Author ORCID Identifier

Date of Award


Degree Type


Degree Name

Doctor of Philosophy (PhD)


Neuroscience Institute

First Advisor

Angela Mabb, PhD

Second Advisor

Daniel Cox, PhD

Third Advisor

Jordan Hamm, PhD

Fourth Advisor

Jenny Yang, PhD

Fifth Advisor

Hiroyuki Okuno, PhD


Behavioral flexibility, or the adaptation of behavior to changing task contingencies, is an essential adaptive function across species. Behavioral inflexibility is a common endophenotype for many human neuropsychiatric disorders which severely impacts quality of life. While previous work has made inroads towards describing the neurobiological basis of flexible behaviors, further delineation of a coherent model that integrates molecular, cellular, and ensemble dynamics is imperative. We recently showed evidence that the immediate early gene (IEG) Arc, and its temporally regulated turnover via the ubiquitin proteasome pathway, may contribute a key regulatory role in spatial reversal learning. However, the precise intracellular changes resulting in this phenotype were unknown. Using a model in which the ubiquitination sites on Arc are mutated (ArcKR) and an endoplasmic reticulum (ER)-localized calcium indicator, we show that disrupted Arc turnover results in dysregulated ER-mediated Ca2+ release in response to activation of metabotropic glutamate receptors in-vitro. This phenotype is correlated with changes in calcium/calmodulin-dependent protein kinase II signaling and association with Arc, changes in Arc self-association, and enhanced interaction with the integral ER membrane protein Calnexin. Next, we use a photoconvertible Ca2+ indicator to explore IEG expression profiles in active and inactive hippocampal neuron populations during a spatial reversal learning-dependent task. Recapitulated deficiencies in ArcKR spatial reversal learning are paired with altered gross hippocampal activity and differential expression of both Arc and the IEG c-Fos. We also provide evidence that varying task demands across epochs of behavior may engage neural ensembles with discrete IEG profiles. We find that c-Fos is associated with the engagement of new ensembles during acquisition of a location-reward association, while heterogeneity in Arc expression is absent between active and inactive neurons during initial reversal learning in ArcKR mice. This suggests a unique role for Arc in reversal behavior. This work thus illustrates that Arc ubiquitination acts as an essential regulator of hippocampus-dependent behavioral flexibility by tuning Ca2+ signaling pathways and regulating ensemble dynamics during spatial reversal learning.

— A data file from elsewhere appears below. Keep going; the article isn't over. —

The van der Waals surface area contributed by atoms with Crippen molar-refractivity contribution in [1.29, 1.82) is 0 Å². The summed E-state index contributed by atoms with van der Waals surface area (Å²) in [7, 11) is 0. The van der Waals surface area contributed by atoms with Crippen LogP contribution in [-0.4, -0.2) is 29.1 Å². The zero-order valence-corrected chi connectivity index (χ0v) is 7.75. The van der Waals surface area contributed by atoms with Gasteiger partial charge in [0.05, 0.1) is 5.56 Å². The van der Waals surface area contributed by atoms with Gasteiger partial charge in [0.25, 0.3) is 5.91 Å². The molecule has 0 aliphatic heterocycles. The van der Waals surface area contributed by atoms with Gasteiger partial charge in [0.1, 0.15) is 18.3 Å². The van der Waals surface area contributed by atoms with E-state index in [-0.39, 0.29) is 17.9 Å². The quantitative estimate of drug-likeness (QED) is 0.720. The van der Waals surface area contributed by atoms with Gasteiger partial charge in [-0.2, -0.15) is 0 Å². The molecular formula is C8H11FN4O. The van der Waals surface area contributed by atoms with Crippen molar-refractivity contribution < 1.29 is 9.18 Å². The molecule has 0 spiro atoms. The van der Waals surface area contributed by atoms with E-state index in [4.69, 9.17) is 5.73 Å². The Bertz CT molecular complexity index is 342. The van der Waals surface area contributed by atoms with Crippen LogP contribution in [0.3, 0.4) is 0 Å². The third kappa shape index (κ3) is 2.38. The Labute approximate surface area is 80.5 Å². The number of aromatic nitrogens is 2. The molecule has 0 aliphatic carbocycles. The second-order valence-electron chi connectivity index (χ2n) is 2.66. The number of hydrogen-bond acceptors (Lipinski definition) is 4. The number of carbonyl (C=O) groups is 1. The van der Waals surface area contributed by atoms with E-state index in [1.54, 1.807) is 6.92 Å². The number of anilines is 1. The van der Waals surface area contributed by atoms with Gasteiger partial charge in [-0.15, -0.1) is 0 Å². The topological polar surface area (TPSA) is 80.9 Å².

File Upload Confirmation


Available for download on Thursday, December 05, 2024